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|Catamaran service between Florida and Nassau on hold again [Guardian]|
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|Posted by:||May 20th 2004, 01:52:04 pm|
|Fig Tree News Team||May 20, 2004 - 08:27
Prince George Dock 'Off Limits' To CAT Operators
Plans to re-launch a Catamaran service between New Providence and Florida have once again been stalled.
Bahamas Florida Express, a partner with Bahamas Ferries, claims they were presently negotiating with the Ministry of Transport to service the Port of Nassau from Prince George Dock, but the Minister of Transport and Aviation, Glenys Hanna-Martin, said that Prince George Dock was presently off limits.
"With Prince George Dock, we are in the middle of preparing our plan to comply with the ISPS Code on July 1. It has a number of implications, mainly immigration, customs and security issues," said Mrs Hanna-Martin in an interview with The Guardian on Tuesday. The Ministry of Transport and Aviation has to update its security measures at ports to meet the International Ship and Port Facility Security Standards (ISPS) before July 1, 2004. The code was released by the International Maritime Organization in December 2002 and requires all ships over 500 metric tons to be lifted and fitted with a tracking device. All 1500 ships registered under the Bahamian flag would be expected to comply with the provisions of the ISPS Code, and each ship is expected to have in place a ship security plan. Mrs Hanna-Martin said the ISPS Code would significantly impact the tourism industry and her ministry had to be very "careful and cautious" to ensure that they complied with the code.
Bahamas Florida Express claimed in a an advertisement published in The Guardian last week Thursday that they were working with the government to come to an agreement on servicing the Port of Nassau at Prince George Wharf to establish a proposed Nassau/Ft. Lauderdale route, but were waiting to be granted approval from the Ministry of Transport. "Should approval for the use of Prince George Dock not be forthcoming, BFE would be forced to reconsider its position on both (Nassau and Grand Bahama) routes," the advertisement stated.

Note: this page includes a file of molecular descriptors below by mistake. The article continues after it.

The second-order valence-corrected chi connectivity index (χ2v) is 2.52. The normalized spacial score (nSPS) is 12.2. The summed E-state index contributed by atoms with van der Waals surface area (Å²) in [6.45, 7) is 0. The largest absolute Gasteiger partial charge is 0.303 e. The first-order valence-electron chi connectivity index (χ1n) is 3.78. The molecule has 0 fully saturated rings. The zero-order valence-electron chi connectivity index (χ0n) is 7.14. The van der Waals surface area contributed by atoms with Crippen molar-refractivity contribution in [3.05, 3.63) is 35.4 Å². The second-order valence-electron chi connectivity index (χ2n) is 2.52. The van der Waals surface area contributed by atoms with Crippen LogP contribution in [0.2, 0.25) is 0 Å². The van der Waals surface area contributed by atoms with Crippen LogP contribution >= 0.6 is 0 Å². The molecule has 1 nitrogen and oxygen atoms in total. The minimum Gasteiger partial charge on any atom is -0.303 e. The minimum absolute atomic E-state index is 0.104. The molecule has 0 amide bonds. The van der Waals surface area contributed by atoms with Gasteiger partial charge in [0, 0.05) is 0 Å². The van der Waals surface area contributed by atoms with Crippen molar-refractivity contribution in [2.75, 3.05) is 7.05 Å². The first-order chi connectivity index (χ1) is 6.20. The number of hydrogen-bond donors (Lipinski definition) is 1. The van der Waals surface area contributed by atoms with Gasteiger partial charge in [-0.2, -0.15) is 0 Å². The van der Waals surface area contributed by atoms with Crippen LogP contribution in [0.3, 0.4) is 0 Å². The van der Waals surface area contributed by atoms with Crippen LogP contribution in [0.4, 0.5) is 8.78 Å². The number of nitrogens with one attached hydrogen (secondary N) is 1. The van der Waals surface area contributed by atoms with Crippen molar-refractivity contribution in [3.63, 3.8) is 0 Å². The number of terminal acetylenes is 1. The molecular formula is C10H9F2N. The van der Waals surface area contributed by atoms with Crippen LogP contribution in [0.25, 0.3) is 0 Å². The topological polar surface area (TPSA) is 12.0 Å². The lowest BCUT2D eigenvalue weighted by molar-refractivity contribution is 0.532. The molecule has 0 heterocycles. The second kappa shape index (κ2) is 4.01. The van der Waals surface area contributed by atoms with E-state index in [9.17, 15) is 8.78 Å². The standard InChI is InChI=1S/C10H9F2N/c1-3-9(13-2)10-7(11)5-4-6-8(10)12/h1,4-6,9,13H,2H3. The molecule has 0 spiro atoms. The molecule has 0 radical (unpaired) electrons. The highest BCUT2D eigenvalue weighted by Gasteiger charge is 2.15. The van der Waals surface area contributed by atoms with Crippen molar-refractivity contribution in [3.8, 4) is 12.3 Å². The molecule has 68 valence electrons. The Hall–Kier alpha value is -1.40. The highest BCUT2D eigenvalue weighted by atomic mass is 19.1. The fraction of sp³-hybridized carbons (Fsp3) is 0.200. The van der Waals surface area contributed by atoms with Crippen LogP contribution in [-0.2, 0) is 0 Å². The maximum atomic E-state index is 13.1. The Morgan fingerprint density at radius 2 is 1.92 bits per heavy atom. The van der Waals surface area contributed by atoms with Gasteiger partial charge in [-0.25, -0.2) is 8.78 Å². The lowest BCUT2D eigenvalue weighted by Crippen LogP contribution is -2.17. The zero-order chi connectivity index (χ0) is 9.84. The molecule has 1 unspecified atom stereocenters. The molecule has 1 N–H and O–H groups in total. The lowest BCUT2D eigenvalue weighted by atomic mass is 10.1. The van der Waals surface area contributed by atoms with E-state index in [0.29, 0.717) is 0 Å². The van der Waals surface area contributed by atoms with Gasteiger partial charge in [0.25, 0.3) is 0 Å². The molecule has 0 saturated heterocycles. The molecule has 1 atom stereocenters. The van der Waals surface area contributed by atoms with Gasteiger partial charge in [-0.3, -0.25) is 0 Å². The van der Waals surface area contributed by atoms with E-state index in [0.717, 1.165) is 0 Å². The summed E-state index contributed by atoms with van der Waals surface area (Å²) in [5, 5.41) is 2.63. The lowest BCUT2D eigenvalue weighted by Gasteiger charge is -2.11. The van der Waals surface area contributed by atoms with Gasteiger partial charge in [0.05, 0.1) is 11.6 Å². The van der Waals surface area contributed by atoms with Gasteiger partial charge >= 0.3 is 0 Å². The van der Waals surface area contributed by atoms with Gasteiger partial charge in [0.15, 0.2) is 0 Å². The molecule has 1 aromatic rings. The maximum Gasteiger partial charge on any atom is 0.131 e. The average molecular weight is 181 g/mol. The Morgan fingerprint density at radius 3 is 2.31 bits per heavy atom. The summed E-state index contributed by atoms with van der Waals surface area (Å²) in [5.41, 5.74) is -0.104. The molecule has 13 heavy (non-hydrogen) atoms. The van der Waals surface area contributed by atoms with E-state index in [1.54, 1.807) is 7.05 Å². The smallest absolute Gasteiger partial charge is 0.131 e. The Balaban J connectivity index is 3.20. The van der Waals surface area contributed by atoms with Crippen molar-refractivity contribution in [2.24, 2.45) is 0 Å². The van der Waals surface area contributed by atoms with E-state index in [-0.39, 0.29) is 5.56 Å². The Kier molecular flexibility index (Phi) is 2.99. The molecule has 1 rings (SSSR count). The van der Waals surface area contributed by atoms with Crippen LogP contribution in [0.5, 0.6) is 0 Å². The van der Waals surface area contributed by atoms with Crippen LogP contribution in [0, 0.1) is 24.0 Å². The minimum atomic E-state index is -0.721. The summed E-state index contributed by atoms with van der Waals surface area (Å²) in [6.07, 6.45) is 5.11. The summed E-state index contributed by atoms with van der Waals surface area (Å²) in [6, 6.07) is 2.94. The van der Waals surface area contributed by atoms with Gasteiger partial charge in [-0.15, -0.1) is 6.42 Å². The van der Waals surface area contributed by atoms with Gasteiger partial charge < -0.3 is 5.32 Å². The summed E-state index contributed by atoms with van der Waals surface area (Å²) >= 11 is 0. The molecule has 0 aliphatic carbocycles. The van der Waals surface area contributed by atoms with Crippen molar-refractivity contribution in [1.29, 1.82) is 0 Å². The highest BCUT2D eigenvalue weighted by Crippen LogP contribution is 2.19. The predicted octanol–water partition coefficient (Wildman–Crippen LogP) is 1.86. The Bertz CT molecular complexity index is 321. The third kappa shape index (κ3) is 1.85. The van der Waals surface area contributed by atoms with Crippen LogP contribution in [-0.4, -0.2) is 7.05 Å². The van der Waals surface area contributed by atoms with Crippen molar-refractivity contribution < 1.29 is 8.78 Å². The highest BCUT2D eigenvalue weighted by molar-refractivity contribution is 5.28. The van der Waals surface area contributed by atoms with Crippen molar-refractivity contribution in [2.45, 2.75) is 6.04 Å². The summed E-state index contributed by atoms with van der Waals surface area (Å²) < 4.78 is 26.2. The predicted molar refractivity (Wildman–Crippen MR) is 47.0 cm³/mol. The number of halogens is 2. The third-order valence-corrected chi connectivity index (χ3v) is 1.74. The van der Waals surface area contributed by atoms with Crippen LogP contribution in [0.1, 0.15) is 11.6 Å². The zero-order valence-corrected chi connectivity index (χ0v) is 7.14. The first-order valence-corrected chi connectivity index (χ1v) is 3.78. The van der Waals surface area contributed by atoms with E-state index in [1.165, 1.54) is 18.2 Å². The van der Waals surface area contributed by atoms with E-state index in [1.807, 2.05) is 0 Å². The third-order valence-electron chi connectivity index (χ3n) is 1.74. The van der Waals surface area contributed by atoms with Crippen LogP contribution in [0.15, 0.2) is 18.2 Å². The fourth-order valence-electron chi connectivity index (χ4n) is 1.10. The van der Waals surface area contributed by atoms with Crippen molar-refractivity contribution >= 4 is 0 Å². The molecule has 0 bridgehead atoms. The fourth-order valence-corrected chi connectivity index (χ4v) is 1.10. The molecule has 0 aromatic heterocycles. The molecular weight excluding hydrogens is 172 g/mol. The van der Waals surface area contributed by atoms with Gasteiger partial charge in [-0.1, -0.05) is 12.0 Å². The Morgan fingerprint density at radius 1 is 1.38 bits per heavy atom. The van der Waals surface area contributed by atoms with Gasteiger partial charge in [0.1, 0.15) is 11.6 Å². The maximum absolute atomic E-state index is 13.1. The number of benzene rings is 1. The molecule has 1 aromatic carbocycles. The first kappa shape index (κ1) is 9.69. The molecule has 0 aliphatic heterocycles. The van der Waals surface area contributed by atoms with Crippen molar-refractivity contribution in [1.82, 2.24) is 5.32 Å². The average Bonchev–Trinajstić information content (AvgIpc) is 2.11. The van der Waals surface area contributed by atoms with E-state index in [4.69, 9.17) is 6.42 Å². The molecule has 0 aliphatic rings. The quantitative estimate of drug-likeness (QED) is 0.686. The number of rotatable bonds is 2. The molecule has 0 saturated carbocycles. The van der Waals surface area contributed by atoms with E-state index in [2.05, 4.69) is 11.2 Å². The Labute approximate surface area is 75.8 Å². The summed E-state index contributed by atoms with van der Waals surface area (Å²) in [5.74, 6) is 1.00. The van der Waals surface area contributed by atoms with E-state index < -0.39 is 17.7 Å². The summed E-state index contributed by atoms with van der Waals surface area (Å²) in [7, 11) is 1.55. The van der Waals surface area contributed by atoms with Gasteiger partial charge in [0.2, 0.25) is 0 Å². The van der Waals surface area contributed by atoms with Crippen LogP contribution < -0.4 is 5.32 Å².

On the other hand, Mrs Hanna-Martin said Bahamas Florida Express received Ministry approval "months ago" to offer its services from Nassau to Ft Lauderdale, but this approval was subject to the feasibility of Prince George Dock. She additionally stated that her ministry had received recommendations from all agencies and Cabinet was now considering the matter. "I have urged the principles of the company, in the interim, to seek an alternative site, if it is determined that Prince George Dock is not feasible, also having regard to all the issues in particular, security matters," she said. "They seem to be focusing almost single-mindedly on Prince George Dock. It is being considered by Cabinet now, but there are some implications that have to be considered, which are security concerns." All attempts to reach the Chairman of Bahamas Florida Express since last week Friday proved fruitless.
Meanwhile, the published advertisement placed by Bahamas Florida Express also informed its customers and friends that the CAT, its high-speed ferry service between Grand Bahama Island and Fort Lauderdale has been temporarily suspended. The advertisement claimed that the suspension was due in part to the fact that the vessel chosen to replace the CAT became unavailable for service during the summer season. It outlined, however, that Bahamas Florida Express was currently in negotiations to procure a suitable replacement vessel and anticipated a prompt resumption of service. The advertisement further stated that immediately following the granting of approval from the Ministry of Transport, BFE would resume service to Freeport and initiate a new service to Nassau.
In an earlier interview with The Guardian in January, Chief Marketing Officer of Bahamas Ferries Khaalis Rolle said that if they were granted approval to operate a Nassau/Florida route, the company would be willing to make an investment in the Prince George Wharf facility at no expense to the government. He claimed that they would be willing to lease a space at Prince George Dock on an annual basis from the government, which would result in a significant source of revenue. He also added at the time that, if the CAT operated out of Nassau, it would cost the company an estimated $60,000 a day to operate.
Tamara McKenzie, The Nassau Guardian
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